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Shale gas presentation


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Shale gas presentation

  1. 1. Key Considerations for Hydraulic Fracturing of Gas Shales Randy LaFollette Manager, Shale Gas Technology BJ Services Company September 9, 2010
  2. 2. Introduction • Why Unconventional Gas Reservoirs need to be Hydraulically Fractured • The importance of complex hydraulic fracture geometry • The Hydraulic Fracturing Process described • Fracturing Materials • What Can We Control During a Fracture Treatment? • Why cause and effect with respect to production are not always obvious
  3. 3. Why We Fracture Shale Gas Wells • Sealed natural fracture system shale wells, as they occur naturally, will not produce economic quantities of gas. – Mineralized and sealed natural fracture systems – Implication of nano-Darcy matrix permeability on molecular travel rate – Goal is to give every gas molecule a high-speed path to the well-bore – The hydraulic fracturing process creates not only tensile fractures, but also shears existing fractures in the target.
  4. 4. Shale Gas • Shale Gas plays – Typically mudstones of varying mineralogy – Typically sealed natural fracture systems
  5. 5. SEM Comparison
  6. 6. Mobility Comparison 10 MOBILITY (mD/cP) 1 kh(Pr es  Pwf ) q u[ln( re / rw)  S ] 0.1 0.01 0.001 0.0001 0.00001 0.000001 0.00001 0.0001 0.001 0.01 0.1 PERMEABILITY (mD) Gas Shale Bkkn Tight Oil Tight Gas 1
  7. 7. Three Data Points • Gas molecule movement in shale on the order of 10 feet in the lifetime of a well - Dr. Mohan Kelcar, University of Tulsa. • Gas molecule movement of about a meter/year modeled by Nexen’s Unconventional Team, presented at Global Gas Shales Summit, Warsaw, Poland. • Gas molecule movement of a few feet/year modeled by Dr. Chunlou Li, Shale Gas Technology Group.
  8. 8. Begin With the End in Mind? • • • • Think about the frac before planning where to land the lateral. What frac fluid will be used? – How effectively can it transport proppant above the level of the horizontal in thick pay zones? Is there a good lower frac barrier? An effective set of propped fractures and sheared fractures is actually what you are buying in gas shales. – How much embedment is expected? – Is the proppant strong enough? – Will the proppant retain strength over the long term? – What is the maximum length of lateral that can be placed into the formation and effectively cleaned up after fracturing?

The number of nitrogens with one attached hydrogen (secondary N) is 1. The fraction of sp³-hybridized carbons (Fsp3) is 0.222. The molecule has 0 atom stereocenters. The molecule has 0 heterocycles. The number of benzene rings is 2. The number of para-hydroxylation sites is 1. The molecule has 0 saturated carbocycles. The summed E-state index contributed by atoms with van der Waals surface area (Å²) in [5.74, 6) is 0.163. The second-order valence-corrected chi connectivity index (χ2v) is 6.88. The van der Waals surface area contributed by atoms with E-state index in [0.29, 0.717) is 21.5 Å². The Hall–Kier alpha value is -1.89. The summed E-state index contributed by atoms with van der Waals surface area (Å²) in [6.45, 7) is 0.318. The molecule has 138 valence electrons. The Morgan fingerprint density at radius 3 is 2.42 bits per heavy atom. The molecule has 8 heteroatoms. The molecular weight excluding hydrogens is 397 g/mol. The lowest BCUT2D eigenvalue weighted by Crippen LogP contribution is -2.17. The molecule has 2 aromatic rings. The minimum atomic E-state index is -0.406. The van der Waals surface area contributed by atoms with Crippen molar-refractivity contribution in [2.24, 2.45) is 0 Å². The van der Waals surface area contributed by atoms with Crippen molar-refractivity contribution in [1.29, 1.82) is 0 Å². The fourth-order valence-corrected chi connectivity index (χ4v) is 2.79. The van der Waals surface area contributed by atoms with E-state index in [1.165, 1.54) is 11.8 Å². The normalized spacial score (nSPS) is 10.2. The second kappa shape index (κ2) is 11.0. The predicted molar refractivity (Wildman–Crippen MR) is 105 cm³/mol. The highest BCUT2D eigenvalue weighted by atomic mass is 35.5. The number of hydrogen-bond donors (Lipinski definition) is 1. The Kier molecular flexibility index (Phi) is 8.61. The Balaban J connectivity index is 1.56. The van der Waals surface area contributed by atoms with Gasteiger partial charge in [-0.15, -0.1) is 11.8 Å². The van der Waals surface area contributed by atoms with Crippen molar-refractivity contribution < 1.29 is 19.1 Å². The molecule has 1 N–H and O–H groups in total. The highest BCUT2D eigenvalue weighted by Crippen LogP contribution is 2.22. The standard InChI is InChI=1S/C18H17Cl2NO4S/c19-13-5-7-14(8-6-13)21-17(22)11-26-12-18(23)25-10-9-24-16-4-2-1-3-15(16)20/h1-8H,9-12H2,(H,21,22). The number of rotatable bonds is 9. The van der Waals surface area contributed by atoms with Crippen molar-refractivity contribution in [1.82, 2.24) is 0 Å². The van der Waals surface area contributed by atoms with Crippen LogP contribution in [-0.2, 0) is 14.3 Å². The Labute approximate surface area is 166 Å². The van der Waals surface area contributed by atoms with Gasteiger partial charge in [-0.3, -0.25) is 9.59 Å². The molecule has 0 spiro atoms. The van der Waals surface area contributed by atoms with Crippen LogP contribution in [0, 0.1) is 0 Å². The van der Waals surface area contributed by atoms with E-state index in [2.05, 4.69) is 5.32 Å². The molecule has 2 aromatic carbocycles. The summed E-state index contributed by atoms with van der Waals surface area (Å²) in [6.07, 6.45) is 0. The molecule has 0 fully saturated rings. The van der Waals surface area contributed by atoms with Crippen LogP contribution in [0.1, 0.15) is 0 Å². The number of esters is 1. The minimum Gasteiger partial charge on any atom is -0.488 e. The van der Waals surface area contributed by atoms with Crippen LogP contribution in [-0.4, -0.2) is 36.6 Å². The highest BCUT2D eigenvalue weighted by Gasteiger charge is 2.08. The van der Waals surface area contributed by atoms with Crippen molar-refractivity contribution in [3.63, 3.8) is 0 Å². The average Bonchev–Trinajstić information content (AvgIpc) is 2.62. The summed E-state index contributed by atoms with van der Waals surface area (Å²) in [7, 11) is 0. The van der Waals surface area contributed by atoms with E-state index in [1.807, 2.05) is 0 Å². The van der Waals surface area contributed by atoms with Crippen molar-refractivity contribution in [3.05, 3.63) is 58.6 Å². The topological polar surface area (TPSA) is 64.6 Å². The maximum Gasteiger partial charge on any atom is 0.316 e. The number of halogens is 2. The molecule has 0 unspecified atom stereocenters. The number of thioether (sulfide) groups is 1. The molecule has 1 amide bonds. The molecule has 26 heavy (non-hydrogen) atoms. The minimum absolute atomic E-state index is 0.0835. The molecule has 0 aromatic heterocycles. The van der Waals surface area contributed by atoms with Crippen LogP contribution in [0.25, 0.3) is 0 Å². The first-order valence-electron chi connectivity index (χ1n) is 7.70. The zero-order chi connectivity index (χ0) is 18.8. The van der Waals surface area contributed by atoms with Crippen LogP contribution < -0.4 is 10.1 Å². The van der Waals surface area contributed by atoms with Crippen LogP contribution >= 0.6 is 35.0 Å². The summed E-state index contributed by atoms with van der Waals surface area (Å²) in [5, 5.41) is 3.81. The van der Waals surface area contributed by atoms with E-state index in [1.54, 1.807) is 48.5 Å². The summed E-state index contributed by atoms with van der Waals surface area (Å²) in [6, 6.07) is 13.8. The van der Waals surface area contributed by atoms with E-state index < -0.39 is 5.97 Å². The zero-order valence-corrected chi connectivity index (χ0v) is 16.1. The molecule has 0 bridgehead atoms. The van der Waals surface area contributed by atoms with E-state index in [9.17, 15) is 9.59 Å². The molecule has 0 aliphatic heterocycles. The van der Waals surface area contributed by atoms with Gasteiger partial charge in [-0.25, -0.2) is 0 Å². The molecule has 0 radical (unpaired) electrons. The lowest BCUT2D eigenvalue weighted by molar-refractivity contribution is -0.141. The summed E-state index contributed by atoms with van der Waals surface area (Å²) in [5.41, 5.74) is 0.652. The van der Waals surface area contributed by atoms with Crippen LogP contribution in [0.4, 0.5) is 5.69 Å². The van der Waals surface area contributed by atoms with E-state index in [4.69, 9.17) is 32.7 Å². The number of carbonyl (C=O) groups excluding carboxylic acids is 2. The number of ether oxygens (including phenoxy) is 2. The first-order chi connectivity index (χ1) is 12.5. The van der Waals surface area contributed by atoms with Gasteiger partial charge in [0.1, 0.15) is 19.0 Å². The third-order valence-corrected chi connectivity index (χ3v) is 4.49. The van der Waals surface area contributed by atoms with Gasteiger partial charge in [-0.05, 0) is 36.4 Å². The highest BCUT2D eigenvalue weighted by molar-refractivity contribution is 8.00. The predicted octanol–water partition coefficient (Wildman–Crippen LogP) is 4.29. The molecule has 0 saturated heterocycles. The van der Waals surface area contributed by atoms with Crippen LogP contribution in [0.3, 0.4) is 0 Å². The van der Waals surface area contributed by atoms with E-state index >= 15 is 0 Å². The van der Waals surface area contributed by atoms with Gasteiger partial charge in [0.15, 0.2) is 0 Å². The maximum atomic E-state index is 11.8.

9. 9. Classic Bi-Wing Fracture Sv SHmax Shmin
  10. 10. Horizontal Wellbores End Member Fracture Geometries sh,max sh,min Transverse sh,min sh,max Longitudinal
  11. 11. Complex Hydraulic Fracturing • Requirement for sealed natural fracture shale gas systems
  12. 12. The Hydraulic Fracturing Process Pump Pad, Slurry, & Flush (Repeat as Necessary), and Recover • A fracturing treatment operation begins by rigging up a high pressure steel treating or flow line from special high-pressure fracturing pumps to the well and pressure-testing the equipment for safety. • The next step is to inject a large volume of special fluid(s) into a prospective producing formation at an injection rate that will place sufficient stress on the rock to cause the rock to physically split (fracture) in one or more places. This initial volume of fluid is termed the “Pad” and typically comprises 20% of total fluid volume.
  13. 13. The Hydraulic Fracturing Process • The Pad fluid is pumped to create enough fracture width to accept proppant particles. Proppant is typically comprised of size-graded, rounded and nearly spherical white sand, but may also be man-made particles. • Proppant particles are mixed into additional fracturing fluid and the resulting slurry is pumped into the reservoir, propping open the created fracture(s) so that they will remain open and permeable after pump pressure is relieved.
  14. 14. The Hydraulic Fracturing Process • At the end of placing the slurry, a tubular volume of clean “Flush” fluid is pumped to clear tubulars of proppant and the pumps are shut down. • Well pressure is then bled off to allow the fracture(s) to close on the proppant. • The final step in a fracturing treatment is to recover the injected fluid by flowing or lifting the well (load recovery.)